Senate has uncovered no direct evidence of conspiracy between Trump campaign and Russia!!
WASHINGTON — After two years and 200 interviews, the Senate Intelligence Committee is approaching the end of its investigation into the 2016 election, having uncovered no direct evidence of a conspiracy between the Trump campaign and Russia, according to both Democrats and Republicans on the committee.
But investigators disagree along party lines when it comes to the implications of a pattern of contacts they have documented between Trump associates and Russians — contacts that occurred before, during and after Russian intelligence operatives were seeking to help Donald Trump by leaking hacked Democratic emails and attacking his opponent, Hillary Clinton, on social media.
"If we write a report based upon the facts that we have, then we don't have anything that would suggest there was collusion by the Trump campaign and Russia," said Sen. Richard Burr, R-N.C., the chairman of the Senate Intelligence Committee, in an interview with CBS News last week.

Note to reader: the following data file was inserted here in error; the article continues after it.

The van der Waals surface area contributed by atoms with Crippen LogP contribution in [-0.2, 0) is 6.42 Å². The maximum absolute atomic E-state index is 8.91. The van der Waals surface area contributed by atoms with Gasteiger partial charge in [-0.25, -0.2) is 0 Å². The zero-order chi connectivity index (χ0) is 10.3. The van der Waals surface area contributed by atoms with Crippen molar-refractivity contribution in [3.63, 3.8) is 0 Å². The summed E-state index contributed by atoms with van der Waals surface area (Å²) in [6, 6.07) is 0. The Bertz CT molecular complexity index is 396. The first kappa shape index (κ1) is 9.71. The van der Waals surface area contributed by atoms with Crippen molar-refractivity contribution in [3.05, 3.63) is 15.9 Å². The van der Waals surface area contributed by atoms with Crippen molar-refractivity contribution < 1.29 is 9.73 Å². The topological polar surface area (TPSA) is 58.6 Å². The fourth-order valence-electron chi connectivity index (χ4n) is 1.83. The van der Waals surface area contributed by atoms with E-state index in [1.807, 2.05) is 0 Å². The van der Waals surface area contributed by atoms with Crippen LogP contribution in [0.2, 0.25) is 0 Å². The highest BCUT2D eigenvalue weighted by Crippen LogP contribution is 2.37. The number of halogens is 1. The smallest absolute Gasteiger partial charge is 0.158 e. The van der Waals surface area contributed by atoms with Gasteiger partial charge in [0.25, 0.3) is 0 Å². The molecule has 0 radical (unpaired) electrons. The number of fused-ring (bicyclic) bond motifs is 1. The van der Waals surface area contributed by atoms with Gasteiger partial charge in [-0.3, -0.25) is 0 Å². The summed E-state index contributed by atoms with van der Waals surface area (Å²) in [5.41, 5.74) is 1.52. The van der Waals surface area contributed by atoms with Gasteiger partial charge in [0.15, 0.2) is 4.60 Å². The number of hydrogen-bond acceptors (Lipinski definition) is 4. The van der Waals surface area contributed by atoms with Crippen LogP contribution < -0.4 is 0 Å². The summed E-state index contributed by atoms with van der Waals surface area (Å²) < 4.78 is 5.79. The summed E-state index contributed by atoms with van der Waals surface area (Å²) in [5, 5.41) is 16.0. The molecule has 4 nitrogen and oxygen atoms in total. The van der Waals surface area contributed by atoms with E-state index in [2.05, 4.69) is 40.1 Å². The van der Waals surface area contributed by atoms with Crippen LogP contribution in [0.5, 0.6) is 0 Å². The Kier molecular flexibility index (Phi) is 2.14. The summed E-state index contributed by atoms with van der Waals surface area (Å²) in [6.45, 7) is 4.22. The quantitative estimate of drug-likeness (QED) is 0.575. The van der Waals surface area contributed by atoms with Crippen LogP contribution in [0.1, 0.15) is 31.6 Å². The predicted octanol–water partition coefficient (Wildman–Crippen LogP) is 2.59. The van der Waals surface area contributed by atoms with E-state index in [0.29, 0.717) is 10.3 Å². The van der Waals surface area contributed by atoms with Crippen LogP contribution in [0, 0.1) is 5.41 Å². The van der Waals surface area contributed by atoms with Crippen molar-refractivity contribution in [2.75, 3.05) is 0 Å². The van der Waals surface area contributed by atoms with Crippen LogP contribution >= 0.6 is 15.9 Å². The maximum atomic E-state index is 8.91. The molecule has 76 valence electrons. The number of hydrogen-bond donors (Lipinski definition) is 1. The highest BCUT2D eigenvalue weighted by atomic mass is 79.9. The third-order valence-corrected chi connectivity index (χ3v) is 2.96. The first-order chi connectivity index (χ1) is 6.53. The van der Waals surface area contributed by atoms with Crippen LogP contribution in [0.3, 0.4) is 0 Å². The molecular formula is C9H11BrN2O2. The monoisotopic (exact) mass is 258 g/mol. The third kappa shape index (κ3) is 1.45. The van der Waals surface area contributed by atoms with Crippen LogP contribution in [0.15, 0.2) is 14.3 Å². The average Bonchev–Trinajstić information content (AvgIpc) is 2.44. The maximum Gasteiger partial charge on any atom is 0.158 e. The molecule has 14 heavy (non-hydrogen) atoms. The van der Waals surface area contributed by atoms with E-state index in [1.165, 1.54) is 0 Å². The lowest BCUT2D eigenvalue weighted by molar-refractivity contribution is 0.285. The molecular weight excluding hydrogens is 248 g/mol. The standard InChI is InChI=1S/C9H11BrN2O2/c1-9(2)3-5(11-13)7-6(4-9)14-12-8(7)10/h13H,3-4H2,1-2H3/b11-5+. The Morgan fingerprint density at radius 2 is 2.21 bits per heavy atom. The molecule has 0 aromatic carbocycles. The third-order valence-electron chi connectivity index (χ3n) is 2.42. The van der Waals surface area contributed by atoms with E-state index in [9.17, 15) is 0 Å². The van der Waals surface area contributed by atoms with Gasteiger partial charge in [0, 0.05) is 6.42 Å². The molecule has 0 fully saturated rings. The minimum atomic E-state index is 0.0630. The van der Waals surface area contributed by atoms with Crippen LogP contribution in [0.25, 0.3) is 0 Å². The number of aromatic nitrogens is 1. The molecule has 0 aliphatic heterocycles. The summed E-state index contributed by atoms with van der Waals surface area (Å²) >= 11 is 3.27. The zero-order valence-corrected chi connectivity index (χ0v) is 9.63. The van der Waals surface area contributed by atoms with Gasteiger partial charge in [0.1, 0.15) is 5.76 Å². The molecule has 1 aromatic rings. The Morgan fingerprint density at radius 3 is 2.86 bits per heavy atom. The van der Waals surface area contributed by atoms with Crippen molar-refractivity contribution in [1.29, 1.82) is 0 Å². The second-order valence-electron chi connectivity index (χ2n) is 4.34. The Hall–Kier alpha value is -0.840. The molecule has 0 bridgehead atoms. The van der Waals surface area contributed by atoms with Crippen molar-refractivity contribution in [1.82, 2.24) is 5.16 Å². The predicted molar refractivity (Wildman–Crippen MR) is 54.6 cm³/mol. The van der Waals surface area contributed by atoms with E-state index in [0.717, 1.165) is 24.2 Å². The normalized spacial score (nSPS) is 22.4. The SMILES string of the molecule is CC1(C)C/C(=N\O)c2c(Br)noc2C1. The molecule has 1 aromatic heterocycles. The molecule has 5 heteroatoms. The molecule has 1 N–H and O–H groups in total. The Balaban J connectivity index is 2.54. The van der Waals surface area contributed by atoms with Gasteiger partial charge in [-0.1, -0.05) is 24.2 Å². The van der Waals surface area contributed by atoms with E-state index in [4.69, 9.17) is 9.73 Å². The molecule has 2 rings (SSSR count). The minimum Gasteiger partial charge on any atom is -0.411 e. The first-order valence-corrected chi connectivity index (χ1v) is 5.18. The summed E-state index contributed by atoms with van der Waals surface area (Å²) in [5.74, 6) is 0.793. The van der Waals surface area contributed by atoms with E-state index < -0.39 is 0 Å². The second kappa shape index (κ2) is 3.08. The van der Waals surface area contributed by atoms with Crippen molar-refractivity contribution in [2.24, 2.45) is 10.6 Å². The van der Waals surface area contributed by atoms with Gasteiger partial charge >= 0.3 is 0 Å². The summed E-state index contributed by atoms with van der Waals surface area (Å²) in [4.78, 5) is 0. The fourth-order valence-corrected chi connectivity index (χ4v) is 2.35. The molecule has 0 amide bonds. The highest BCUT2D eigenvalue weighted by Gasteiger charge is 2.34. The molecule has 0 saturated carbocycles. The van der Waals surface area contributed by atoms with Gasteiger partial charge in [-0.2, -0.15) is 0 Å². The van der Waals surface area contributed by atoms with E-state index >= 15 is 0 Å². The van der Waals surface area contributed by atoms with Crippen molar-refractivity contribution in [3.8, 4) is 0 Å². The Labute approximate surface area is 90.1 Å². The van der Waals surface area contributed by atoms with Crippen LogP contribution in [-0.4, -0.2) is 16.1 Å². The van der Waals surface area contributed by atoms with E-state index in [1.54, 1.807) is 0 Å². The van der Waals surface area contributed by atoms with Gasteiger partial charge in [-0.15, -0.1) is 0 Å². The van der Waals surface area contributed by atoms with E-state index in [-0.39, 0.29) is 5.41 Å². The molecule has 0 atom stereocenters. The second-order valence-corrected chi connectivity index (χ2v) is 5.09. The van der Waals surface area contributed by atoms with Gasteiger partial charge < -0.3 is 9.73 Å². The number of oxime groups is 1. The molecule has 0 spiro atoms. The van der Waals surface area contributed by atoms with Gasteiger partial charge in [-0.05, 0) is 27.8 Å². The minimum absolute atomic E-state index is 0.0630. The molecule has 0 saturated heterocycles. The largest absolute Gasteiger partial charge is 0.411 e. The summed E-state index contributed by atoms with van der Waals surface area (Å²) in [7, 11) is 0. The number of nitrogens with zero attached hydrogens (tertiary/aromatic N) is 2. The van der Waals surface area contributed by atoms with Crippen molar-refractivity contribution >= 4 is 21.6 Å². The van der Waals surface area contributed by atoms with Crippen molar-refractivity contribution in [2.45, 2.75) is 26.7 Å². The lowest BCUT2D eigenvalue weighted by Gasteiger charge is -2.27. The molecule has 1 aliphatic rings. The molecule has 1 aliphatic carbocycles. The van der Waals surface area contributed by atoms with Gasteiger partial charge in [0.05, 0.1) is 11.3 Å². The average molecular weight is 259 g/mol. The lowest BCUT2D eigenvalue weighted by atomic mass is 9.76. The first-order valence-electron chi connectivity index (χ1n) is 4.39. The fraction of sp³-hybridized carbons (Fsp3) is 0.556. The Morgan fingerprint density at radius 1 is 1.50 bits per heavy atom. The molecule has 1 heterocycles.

Burr was careful to note that more facts may yet be uncovered, but he also made clear that the investigation was nearing an end.
"We know we're getting to the bottom of the barrel because there're not new questions that we're searching for answers to," Burr said.
On Tuesday, Burr doubled down, telling NBC News, "There is no factual evidence of collusion between the Trump campaign and Russia."
Sen. Mark Warner, D.-Va., ranking member of the committee, told reporters in the Capitol Tuesday that he disagrees with the way Burr characterized the evidence about collusion, but he declined to offer his own assessment.
"I'm not going to get into any conclusions I have," he said, before adding that "there's never been a campaign in American history ... that people affiliated with the campaign had as many ties with Russia as the Trump campaign did."
Democratic Senate investigators who spoke to NBC News on condition of anonymity did not dispute Burr's characterizations, but said they lacked context.
"We were never going to find a contract signed in blood saying, 'Hey Vlad, we're going to collude,'" one Democratic aide said.
The series of contacts between Trump's associates, his campaign officials, his children and various Russians suggest a campaign willing to accept help from a foreign adversary, the Democrats say.
By many counts, Trump and his associates had more than 100 contacts with Russians before the January 2017 presidential inauguration.
Read the rest HERE!